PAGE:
WMUH Celebrates Its 70th Anniversary

The station went live in the academic year of 1948-1949.

By: Phelize Bristol ’19  Monday, April 15, 2019 10:05 AM

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WMUH celebrated the 70th anniversary of its first official meeting with an exhibit at Trexler Library last spring. This academic year marks 70 years on the air.

This year, Muhlenberg’s radio station, WMUH, celebrates 70 years of being “The Only Station That Matters.” An exhibit last spring at Trexler Library cataloged the station’s history with archival items such as a quilt made from a variety of WMUH T-shirts, news clippings from the 20th century and a photo of the station’s original members. WMUH began with a club meeting of 10 students on February 26, 1948. The first broadcast from the station aired later that year, on November 4.

“I think the fact that we have been here for 70 years says something about what we do,” says General Manager Paul Krempasky. Krempasky was a volunteer community DJ at the station for more than 30 years before beginning his current role in June 2017. “We have played an important role in radio, in the community. We are the birthplace of community radio in the Lehigh Valley.”

WMUH is known for its 24/7 broadcasting, for its programming—including one of the longest running arts and culture shows in the Lehigh Valley, Art News—and for its musical diversity, including shows like Music of India, Latin Sunday and Festa d’Italia.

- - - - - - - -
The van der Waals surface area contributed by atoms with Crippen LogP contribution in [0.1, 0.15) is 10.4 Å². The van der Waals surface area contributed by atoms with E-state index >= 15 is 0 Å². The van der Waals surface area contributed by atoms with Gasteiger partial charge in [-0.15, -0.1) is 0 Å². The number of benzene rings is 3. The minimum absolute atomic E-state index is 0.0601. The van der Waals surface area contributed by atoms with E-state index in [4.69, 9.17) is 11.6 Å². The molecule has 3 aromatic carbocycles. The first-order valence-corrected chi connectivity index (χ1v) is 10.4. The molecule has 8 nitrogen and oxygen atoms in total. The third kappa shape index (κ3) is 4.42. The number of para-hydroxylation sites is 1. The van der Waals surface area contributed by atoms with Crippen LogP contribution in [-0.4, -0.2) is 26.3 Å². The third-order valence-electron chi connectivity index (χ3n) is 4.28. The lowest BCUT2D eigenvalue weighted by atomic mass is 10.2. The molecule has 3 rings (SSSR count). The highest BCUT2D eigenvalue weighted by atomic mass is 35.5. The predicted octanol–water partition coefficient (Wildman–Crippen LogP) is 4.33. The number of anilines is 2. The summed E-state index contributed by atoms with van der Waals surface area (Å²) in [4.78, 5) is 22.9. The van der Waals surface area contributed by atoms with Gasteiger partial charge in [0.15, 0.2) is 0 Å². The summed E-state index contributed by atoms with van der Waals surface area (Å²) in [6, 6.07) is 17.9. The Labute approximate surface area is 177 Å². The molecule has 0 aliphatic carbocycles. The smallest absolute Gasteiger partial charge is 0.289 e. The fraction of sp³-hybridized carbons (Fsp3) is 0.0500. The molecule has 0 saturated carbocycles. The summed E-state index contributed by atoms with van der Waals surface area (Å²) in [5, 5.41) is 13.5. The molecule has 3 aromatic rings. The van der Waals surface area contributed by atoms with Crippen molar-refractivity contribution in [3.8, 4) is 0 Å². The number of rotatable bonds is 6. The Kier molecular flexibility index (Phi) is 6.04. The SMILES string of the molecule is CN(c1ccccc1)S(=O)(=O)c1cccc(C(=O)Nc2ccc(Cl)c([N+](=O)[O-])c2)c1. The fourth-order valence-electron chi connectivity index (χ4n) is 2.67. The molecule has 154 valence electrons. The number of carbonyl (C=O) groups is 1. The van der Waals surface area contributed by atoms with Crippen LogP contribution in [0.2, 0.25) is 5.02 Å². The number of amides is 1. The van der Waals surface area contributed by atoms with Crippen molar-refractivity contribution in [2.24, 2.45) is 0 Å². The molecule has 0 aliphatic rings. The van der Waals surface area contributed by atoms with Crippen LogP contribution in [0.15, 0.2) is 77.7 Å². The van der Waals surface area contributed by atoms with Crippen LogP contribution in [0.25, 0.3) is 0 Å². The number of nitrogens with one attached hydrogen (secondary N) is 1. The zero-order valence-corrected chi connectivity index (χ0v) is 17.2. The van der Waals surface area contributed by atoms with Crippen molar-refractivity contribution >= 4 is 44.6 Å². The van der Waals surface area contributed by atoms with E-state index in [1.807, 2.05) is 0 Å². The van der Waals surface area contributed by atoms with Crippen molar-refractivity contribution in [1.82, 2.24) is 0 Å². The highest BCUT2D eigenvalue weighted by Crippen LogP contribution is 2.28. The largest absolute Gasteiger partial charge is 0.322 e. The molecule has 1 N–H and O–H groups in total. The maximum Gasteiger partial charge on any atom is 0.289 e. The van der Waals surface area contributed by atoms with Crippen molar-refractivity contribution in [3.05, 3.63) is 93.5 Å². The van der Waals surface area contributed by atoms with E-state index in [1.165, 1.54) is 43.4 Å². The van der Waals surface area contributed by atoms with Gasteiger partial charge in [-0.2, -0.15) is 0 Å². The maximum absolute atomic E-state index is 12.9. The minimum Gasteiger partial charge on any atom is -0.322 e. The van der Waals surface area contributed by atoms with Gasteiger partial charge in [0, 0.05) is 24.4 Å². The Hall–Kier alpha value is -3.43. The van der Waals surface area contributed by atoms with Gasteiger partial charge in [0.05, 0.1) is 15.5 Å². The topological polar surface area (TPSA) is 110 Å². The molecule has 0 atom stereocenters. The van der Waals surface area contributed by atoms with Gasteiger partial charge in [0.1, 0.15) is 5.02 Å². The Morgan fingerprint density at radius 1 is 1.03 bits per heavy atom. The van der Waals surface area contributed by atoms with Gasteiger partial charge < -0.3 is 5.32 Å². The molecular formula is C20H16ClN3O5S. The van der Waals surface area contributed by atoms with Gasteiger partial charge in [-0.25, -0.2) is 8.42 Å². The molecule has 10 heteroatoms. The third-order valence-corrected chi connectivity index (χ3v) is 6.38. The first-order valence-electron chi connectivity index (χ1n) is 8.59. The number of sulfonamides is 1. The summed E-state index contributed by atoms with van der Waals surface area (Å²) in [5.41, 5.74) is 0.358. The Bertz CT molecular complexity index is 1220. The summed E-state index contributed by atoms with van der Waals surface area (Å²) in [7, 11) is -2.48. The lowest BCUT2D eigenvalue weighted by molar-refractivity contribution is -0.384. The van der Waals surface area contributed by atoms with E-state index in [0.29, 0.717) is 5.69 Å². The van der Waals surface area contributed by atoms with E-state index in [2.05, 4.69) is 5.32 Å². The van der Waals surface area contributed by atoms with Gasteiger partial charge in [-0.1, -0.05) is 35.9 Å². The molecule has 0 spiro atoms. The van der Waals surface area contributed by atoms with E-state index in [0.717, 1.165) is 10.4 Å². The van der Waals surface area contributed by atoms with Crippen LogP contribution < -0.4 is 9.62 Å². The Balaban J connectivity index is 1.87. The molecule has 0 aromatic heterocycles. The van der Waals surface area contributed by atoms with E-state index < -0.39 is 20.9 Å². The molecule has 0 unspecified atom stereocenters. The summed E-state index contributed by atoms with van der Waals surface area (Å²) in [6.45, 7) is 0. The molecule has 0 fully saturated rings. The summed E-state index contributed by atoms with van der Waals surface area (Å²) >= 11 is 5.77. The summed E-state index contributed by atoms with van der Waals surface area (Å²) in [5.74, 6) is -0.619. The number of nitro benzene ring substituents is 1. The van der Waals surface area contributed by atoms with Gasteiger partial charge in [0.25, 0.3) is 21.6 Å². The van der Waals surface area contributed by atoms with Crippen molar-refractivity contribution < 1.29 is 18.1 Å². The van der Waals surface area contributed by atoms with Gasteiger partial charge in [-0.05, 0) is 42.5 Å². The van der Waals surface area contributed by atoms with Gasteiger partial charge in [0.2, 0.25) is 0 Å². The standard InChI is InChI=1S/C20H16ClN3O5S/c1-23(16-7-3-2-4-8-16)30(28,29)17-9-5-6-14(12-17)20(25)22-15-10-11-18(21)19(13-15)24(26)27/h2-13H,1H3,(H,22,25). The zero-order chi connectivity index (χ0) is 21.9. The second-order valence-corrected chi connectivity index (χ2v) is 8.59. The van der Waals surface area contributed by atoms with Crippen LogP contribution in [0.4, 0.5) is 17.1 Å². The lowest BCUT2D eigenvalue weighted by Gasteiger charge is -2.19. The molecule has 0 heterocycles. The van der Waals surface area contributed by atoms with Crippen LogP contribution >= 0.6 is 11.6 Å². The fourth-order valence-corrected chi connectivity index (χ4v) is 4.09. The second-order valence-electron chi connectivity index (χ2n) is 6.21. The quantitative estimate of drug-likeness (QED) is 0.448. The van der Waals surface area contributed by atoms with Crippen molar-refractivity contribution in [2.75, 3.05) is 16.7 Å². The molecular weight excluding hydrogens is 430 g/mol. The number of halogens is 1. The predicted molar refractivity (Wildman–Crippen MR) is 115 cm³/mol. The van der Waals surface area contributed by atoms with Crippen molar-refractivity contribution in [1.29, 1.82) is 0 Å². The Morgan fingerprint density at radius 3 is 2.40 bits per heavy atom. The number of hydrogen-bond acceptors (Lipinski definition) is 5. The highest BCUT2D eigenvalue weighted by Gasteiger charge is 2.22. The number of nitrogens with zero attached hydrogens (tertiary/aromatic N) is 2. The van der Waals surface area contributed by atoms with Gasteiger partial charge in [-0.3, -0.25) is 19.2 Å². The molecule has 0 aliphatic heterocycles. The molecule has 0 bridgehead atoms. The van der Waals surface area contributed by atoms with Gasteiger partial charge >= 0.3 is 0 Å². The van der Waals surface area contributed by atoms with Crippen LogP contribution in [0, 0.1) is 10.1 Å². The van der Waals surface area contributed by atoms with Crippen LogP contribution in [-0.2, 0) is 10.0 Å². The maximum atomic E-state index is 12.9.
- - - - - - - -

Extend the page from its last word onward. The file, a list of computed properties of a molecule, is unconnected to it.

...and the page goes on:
Krempasky has launched programming that celebrates the College. For example, Muhlenberg’s Theatre and Dance Departments promote their offerings in a monthly show that’s both broadcast and available for streaming. Additionally, Krempasky has worked with the “Living Writers” series by broadcasting interviews with the authors when they come to campus. There are also programs featuring staff from the Office of Student Engagement, Counseling Services and the Career Center. “We’re trying to get all aspects of the College involved and let them know, not only are we here, but we are here to help them promote their message,” Krempasky says.

What has kept WMUH going for so long is constant support from volunteers—both community members and students—and listeners (approximately 10,000 each hour, on average). “WMUH is unique, and we couldn’t do it without the support of both College and community,” Krempasky says. “I would like to see another 70 years.” If you would like to support WMUH, click here.